|PROJECT NAME||Montreal Apartment Renovation|
|SQ. FT.||1,300 SQF|
It’s universal. You walk through your front door...and head straight for the kitchen. At this Montreal apartment, the owners, a graphic designer and a pharmacist, don’t have far to go. The open kitchen is just steps from the entry, straight ahead, as befits the star attraction. Thank Anne Sophie Goneau for that—she could have placed the kitchen practically anywhere she liked after gutting the 1,300 square feet, the ground level of an 1887 triplex.
intervention focused on allocating function zones. The result is loftlike, a long floor plate that’s transparent yet offers proper enclosures for two bedrooms and one bathroom. A light/dark palette, contemporary to a T, nevertheless complements vestiges of the interior’s past. Discovered during demolition, original brick or hemlock walls and steel structural columns are now exposed. The columns, painted gray, form a line dividing the apartment’s front section into two sides.
One sidewall anchors the black swath of glossy plastic laminate that unifies and accommodates the kitchen’s cabinetry, sink, and appliances. For the cooktop, Goneau chose integrated ventilation. “There’s no hood, since I was going for maximum exposure of the brick wall,” she explains. Parallel to this major built-in sit the kitchen island and the dining table. Avoiding the “big block” look for the island, she says, she gave it the same slim shape as the table. She also had both match the matte gray epoxy flooring, radiant-heated throughout.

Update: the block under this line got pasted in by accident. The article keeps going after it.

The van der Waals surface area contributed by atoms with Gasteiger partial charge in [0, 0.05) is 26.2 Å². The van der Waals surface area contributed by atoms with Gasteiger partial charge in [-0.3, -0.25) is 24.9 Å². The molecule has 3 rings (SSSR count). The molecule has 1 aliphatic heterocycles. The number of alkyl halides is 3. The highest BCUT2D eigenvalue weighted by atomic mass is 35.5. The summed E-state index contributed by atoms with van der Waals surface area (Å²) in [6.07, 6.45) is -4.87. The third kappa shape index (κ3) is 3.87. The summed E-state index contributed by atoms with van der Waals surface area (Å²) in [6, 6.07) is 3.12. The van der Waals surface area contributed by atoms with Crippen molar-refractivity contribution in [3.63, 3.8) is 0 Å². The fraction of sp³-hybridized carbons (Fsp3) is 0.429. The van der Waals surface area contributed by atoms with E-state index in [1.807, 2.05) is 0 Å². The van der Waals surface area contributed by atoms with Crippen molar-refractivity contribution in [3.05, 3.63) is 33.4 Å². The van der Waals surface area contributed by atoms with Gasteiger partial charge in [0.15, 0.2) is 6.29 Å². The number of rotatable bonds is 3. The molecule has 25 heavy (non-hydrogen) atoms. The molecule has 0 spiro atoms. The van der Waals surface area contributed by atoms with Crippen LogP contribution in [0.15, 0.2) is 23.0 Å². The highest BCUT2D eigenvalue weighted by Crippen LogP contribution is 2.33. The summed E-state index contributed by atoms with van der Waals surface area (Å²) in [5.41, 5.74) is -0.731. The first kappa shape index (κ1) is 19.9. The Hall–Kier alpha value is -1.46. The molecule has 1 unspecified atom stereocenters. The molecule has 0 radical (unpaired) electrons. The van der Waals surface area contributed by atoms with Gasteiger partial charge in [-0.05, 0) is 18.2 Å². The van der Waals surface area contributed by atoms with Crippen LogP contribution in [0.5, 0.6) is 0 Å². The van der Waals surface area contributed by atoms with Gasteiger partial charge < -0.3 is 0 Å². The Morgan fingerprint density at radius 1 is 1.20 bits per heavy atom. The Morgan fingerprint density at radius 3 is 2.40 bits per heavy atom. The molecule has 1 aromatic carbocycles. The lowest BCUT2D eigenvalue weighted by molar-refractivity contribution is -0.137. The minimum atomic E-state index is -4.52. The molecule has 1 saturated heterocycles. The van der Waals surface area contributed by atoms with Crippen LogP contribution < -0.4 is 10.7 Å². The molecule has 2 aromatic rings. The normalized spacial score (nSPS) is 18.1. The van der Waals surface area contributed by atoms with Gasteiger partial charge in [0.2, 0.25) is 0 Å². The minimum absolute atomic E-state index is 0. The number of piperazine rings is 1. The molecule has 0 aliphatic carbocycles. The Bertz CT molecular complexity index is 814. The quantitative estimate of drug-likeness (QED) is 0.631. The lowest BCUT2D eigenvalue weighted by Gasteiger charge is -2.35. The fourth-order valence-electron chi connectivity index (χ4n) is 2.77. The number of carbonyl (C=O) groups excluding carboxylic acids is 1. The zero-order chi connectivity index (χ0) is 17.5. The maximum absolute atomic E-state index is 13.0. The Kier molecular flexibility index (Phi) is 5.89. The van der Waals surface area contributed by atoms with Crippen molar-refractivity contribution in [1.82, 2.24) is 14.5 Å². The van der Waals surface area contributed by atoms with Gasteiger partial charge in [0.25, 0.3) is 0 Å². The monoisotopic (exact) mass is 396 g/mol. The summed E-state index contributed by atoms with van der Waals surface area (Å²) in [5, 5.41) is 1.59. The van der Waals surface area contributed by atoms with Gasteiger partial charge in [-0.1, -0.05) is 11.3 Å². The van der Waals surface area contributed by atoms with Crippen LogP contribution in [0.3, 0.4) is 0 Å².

Where the kitchen built-in and the dining area terminate, the floor plate narrows to just half the width of the front section, and the hemlock boards take over from the exposed brick on the wall of the corridor past the guest room, to the bathroom. No shower curtain in sight here. The mood turns positively steamy with a shower and a toilet fronted solely by glass.